With its mobile money segment showing “encouraging growth” in the first half of 2015, leading emerging mobile markets operator in Africa and the Middle East MTN emphasized that “the continued roll-out of MTN Mobile Money and broader financial services remains a priority”. Priority, both because of its contribution to the operator’s revenues and its projected significance in Africa’s financial future.
Approximately a week ago, the same launched a new payment feature in cooperation with Vivo Energy – the operators of Shell in Uganda. This feature,the latest in a series of mobile money-driven initiatives launched this year alone, allows customers to purchase fuel and other Shell products using Mobile Money. Brian Gouldie, MTN’s CEO in Uganda was quoted as to say, “we’re embedding Mobile Money into the fabric of society.”
Still in East Africa, payments and transfers provider MoneyGram expanded mobile money choices in Tanzania, authorizing subscribers of Vodacom – the leading telecommunication company in the country – to receive money from MoneyGram transfer services directly into their mobile money accounts.
Earlier this year, even international electronic payment processor Visa announced a cross-border mobile money platform to be introduced this October, which is set to enable cross-platform remittance transfers, breaking the current barrier where there is restriction based on the user’s network.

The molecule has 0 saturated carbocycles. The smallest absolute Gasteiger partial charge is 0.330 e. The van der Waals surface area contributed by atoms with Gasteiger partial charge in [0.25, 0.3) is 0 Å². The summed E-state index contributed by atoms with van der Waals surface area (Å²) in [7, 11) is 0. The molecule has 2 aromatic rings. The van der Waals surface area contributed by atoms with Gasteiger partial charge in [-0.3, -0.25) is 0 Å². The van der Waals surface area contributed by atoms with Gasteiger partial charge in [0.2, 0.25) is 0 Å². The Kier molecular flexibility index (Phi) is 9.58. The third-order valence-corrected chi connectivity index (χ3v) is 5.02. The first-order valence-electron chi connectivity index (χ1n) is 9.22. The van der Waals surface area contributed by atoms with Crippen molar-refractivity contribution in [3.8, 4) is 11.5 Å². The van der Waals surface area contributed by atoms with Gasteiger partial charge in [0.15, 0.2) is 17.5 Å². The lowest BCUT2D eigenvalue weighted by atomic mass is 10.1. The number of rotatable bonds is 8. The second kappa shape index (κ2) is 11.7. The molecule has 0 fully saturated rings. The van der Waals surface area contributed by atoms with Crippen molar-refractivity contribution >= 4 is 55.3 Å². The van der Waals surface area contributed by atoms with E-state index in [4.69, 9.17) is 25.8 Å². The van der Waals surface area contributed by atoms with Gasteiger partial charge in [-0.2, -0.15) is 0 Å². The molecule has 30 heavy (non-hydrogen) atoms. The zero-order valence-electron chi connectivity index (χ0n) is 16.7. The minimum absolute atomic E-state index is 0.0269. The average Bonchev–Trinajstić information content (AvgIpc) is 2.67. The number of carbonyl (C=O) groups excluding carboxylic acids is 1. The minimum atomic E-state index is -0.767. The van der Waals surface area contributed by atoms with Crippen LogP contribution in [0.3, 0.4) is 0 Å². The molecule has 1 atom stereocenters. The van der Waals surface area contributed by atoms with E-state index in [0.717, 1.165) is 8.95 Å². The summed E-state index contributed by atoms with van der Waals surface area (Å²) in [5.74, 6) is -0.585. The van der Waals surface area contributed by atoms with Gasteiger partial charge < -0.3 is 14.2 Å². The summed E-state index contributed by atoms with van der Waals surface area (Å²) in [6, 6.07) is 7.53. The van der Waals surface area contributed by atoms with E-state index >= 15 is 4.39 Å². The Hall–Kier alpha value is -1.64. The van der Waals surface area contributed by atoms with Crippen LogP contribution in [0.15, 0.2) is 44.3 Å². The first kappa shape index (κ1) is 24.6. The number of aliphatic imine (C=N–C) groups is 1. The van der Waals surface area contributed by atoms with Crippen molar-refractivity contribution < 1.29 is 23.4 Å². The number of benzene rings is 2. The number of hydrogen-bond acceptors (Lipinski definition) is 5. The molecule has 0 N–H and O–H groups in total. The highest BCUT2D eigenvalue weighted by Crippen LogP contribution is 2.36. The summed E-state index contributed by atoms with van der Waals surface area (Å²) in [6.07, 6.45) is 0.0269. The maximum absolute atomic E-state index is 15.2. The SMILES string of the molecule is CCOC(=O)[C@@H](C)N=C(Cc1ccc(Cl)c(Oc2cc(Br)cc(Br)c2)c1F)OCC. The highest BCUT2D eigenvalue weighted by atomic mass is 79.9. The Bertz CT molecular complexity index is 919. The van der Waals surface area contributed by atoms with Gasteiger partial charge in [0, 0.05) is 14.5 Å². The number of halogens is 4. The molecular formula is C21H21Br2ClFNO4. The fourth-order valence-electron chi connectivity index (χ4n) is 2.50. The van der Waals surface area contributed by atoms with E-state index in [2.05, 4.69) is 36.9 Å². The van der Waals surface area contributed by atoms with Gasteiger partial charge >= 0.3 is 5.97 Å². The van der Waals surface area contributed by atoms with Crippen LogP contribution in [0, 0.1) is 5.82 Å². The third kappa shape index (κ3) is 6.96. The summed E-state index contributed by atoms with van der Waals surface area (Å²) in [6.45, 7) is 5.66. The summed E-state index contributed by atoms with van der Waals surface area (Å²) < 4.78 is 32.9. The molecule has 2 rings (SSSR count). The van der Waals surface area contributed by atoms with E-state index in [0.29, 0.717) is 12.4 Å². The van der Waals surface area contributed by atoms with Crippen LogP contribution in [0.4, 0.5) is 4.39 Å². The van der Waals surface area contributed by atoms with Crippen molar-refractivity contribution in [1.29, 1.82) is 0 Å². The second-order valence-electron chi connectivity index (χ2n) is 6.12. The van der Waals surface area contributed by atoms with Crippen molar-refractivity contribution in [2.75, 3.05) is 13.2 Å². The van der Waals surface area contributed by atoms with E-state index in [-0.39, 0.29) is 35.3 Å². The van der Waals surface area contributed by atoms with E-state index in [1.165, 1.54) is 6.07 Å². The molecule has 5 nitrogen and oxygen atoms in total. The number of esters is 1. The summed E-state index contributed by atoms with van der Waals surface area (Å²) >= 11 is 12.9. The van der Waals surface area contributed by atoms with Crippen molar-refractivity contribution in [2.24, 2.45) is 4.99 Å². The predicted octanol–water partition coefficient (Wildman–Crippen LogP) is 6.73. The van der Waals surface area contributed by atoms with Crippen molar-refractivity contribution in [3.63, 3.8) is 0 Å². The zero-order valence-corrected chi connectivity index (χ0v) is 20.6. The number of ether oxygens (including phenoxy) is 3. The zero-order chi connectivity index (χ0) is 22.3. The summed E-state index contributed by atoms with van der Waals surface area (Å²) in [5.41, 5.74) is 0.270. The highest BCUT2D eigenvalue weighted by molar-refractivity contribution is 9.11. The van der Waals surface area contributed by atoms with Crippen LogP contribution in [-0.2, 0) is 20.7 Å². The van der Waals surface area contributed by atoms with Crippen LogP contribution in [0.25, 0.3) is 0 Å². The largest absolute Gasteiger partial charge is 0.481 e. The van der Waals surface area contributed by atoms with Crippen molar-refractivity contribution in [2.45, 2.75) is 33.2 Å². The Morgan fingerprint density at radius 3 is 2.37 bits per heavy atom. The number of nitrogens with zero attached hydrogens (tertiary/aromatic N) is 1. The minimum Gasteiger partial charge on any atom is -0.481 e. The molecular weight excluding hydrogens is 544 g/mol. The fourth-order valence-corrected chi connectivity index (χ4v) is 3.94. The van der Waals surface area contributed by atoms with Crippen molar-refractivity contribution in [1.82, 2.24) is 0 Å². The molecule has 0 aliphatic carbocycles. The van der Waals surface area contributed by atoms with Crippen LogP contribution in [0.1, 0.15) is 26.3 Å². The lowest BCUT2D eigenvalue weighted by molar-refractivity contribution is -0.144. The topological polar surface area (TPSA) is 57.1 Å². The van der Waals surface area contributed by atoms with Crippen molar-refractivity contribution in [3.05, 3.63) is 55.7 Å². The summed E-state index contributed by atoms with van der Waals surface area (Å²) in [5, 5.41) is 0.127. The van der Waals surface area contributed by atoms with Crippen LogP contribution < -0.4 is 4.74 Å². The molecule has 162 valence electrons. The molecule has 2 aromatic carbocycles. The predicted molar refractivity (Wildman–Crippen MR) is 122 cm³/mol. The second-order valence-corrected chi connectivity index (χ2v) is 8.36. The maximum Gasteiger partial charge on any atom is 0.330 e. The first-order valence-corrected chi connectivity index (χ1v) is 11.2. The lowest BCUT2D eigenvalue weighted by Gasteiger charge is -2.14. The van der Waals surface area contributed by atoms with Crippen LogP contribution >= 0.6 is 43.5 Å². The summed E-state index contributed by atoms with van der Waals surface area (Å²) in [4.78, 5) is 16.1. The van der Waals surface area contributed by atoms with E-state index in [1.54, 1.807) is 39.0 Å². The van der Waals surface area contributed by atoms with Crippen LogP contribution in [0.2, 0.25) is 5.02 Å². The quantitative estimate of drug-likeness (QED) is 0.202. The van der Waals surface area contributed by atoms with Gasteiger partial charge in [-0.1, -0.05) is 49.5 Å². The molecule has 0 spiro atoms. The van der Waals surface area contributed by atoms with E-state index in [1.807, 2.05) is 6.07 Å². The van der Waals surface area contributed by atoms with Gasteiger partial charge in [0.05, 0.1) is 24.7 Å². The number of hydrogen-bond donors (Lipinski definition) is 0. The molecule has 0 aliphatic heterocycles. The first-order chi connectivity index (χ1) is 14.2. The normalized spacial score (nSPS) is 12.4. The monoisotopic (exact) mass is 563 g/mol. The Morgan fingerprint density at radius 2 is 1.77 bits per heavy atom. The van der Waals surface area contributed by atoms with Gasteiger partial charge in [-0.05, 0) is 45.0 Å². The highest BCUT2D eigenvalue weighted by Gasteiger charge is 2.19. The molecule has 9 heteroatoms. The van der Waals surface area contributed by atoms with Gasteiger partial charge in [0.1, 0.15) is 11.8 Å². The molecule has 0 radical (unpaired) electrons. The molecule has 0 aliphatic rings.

Bypassing these operators might stifle the predominantly telecom-operated mobile money systems and will certainly exert pressure on them to come up with creative counter-solutions to secure their leading position in the mobile money market.
Nevertheless, if Visa’s platform is successful, mobile money will become available to a broader range of consumers, presumably further narrowing the gap between the banked and unbanked.
So why this inclination to tapping into mobile money ventures and why does it work so well?
Since 2003 a rapidly growing mobile penetration has been observed and more and more people have gradually been gaining access to telecommunication and other mobile services – not only in the developed but also in the developing world. The Global Mobile Economy report from GSMA found that by end 2014 the number of mobile subscribers had increased to 3.6 billion. In comparison to about 10 years ago when only one billion had access to a mobile handset and services, today more than half of the global population own mobile devices and are subscribed to mobile networks.
This number is predicted to rise by an additional one billion subscribers within the next five years, which will boost global mobile penetration to 60%.
Although the mobile industry continues to face challenges with regulators and policy-makers who risk constraining its growth potential, the speedy progress and promising prognosis have driven the industry to become a platform for creative innovation as well as an indisputable facilitator of a vast number of opportunities in both the commercial and social sector.
In the developing world – specifically in Africa – where the mobile industry struggles to balance steady rising mobile penetration and higher demand for network services with providing affordable high quality broadband, it is remarkable to note that a unique feature has gained momentum. Sub-Saharan Africa has managed to leverage the advancements in mobile technology and now celebrates “Mobile Money” as an alternative to traditional banking systems and interactions.